How Dinner With A Legendary Chef Can Help You See Food Differently

Pathe Films

It’s really easy to dismiss haute cuisine with an epic eye roll and dismissive wank. It can be finicky, stuffy, pretentious, and egocentric. It’s the supermodel aesthetic writ large in the world of food. We all stare longingly at some gelatinized cube of flavor with that innate sense of inadequacy driving us to either sell our cars to be part of the experience or to dismiss it entirely. Even chefs — so charmed by the form and function of food — have a long history of abandoning the fine dining scene for food trucks, always chasing the ultimate cooking buzzword “accessibility.”

Honestly, I love food. If you’ve read anything I write here on the subject, you’ll know that already. But even I rarely find myself geeking out on haute cuisine. One, I’m a poor writer who can ill-afford a $200 tasting menu with a $95 wine pairing — much less when you multiply that by two if my wife is joining. Moreover, I’m a very, very frugal person. I wear almost identical sets of clothes until they’re threadbare. I recycle everything. The idea of spending close to $800 on a single meal — no matter how transcendent — just feels… well… off.

Don’t get me wrong, I get why fine dining prices are expensive and I respect that. The training and quality of the staff (front and back of the house) at a three Michelin starred restaurant is worth every cent they charge. It’s just not really my jam. I’m more the dude that goes to Paris and hangs out in the Lebanese neighborhoods, eating schwarma, and shootin’ the shit about 80s Schwarzenegger movies.

That’s not to say I’m not open to eating at these places. I’m a food writer, after all, and hauté cuisine is a crucial part of the entire food ecosystem. Besides, even if my philosophy differes, I too fall into the habit of lusting over the great enfant-terrible chefs of our age. I follow Rene Redzepi, Vladimir Mukhin, and Alex Atala (amongst others) semi-obsessively. I respect their artistry immensely.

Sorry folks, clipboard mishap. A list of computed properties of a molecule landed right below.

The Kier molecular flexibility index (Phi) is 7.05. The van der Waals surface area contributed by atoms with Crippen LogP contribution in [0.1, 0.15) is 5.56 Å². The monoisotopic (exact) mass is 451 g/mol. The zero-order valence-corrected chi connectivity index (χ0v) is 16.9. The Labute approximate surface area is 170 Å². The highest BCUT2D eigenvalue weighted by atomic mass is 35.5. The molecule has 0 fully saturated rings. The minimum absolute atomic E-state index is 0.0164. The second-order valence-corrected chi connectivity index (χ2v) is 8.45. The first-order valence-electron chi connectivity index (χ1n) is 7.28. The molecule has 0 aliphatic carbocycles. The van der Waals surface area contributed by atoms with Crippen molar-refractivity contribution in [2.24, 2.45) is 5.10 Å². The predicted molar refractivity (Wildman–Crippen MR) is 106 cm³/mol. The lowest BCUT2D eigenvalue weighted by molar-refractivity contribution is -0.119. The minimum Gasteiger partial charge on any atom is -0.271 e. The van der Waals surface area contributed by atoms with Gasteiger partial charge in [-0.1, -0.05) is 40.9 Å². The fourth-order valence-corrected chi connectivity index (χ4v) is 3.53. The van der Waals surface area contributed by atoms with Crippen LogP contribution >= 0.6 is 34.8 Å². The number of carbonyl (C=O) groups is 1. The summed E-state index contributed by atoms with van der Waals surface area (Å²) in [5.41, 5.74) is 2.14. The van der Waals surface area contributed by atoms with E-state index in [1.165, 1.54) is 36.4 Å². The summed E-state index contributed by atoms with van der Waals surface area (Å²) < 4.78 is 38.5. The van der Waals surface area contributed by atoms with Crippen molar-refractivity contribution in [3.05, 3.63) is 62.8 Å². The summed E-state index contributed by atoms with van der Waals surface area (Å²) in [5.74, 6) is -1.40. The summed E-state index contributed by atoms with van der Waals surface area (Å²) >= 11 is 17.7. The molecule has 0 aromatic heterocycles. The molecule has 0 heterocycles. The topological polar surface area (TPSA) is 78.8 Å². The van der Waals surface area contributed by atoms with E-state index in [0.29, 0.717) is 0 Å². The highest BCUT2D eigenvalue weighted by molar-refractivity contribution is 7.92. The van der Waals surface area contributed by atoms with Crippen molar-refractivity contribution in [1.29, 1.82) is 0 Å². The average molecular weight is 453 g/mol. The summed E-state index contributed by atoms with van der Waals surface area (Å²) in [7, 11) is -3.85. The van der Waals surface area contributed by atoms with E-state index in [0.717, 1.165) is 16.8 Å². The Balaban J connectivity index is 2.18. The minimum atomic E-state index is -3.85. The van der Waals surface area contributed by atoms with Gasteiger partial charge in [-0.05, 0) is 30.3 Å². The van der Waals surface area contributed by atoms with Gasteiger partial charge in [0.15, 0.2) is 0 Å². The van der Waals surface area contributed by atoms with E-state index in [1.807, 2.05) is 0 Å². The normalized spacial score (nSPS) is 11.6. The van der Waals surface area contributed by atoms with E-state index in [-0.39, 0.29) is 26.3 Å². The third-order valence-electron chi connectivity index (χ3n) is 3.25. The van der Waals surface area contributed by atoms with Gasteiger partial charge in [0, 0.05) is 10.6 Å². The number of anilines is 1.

But I never fully realized what magic ingredient it was that drew me to these chefs. At least not until I sat down with two of them to eat a small, four-course tasting menu in Berlin.

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I’m about to meet a culinary hero!

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A little background. Alain Ducasse was in town for the Berlinale premiere of his new documentary, La quête d’Alain Ducasse (directed by Gilles de Maistre). The film was being screened for a select few in the belly of the infamous architectural wonder Martin-Gropius-Bau, followed by a dinner with Chef Ducasse by the three-Michelin-star German chef, Thomas Bühner, of La Vie.

It’s okay if the paragraph above makes you roll your eyes. I feel you.

The Culinary Cinema program at the Berlinale has evolved and blossomed over the years. They host about six to eight premieres with dinner pairings and then show all the films one more time on the IMAX screen. If you love food porn, seeing it on an IMAX is surely a climatic experience.